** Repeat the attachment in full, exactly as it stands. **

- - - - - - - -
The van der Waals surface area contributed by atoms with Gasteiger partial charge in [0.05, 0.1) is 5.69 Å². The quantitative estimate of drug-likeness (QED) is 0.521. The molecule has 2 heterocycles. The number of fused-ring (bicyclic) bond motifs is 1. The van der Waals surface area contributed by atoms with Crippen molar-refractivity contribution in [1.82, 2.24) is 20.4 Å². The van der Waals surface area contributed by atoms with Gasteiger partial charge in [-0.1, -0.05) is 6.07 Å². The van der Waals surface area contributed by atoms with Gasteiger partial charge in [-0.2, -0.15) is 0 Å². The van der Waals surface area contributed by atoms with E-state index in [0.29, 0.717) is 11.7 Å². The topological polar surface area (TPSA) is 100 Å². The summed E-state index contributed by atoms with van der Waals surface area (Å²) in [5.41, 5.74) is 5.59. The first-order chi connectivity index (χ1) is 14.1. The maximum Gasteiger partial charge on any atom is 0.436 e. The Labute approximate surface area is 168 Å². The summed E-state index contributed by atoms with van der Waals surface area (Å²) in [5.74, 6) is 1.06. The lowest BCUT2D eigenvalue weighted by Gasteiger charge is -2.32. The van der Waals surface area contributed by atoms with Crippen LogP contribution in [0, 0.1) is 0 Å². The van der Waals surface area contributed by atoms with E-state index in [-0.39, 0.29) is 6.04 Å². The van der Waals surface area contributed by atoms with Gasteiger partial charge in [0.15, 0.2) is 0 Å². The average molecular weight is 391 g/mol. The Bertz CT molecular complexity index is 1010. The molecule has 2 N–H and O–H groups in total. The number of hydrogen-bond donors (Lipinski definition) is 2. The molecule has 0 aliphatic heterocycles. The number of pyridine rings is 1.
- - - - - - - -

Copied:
The van der Waals surface area contributed by atoms with Gasteiger partial charge in [0.05, 0.1) is 5.69 Å². The quantitative estimate of drug-likeness (QED) is 0.521. The molecule has 2 heterocycles. The number of fused-ring (bicyclic) bond motifs is 1. The van der Waals surface area contributed by atoms with Crippen molar-refractivity contribution in [1.82, 2.24) is 20.4 Å². The van der Waals surface area contributed by atoms with Gasteiger partial charge in [-0.1, -0.05) is 6.07 Å². The van der Waals surface area contributed by atoms with Gasteiger partial charge in [-0.2, -0.15) is 0 Å². The van der Waals surface area contributed by atoms with E-state index in [0.29, 0.717) is 11.7 Å². The topological polar surface area (TPSA) is 100 Å². The summed E-state index contributed by atoms with van der Waals surface area (Å²) in [5.41, 5.74) is 5.59. The first-order chi connectivity index (χ1) is 14.1. The maximum Gasteiger partial charge on any atom is 0.436 e. The Labute approximate surface area is 168 Å². The summed E-state index contributed by atoms with van der Waals surface area (Å²) in [5.74, 6) is 1.06. The lowest BCUT2D eigenvalue weighted by Gasteiger charge is -2.32. The van der Waals surface area contributed by atoms with Crippen LogP contribution in [0, 0.1) is 0 Å². The van der Waals surface area contributed by atoms with E-state index in [-0.39, 0.29) is 6.04 Å². The van der Waals surface area contributed by atoms with Gasteiger partial charge in [0.15, 0.2) is 0 Å². The average molecular weight is 391 g/mol. The Bertz CT molecular complexity index is 1010. The molecule has 2 N–H and O–H groups in total. The number of hydrogen-bond donors (Lipinski definition) is 2. The molecule has 0 aliphatic heterocycles. The number of pyridine rings is 1.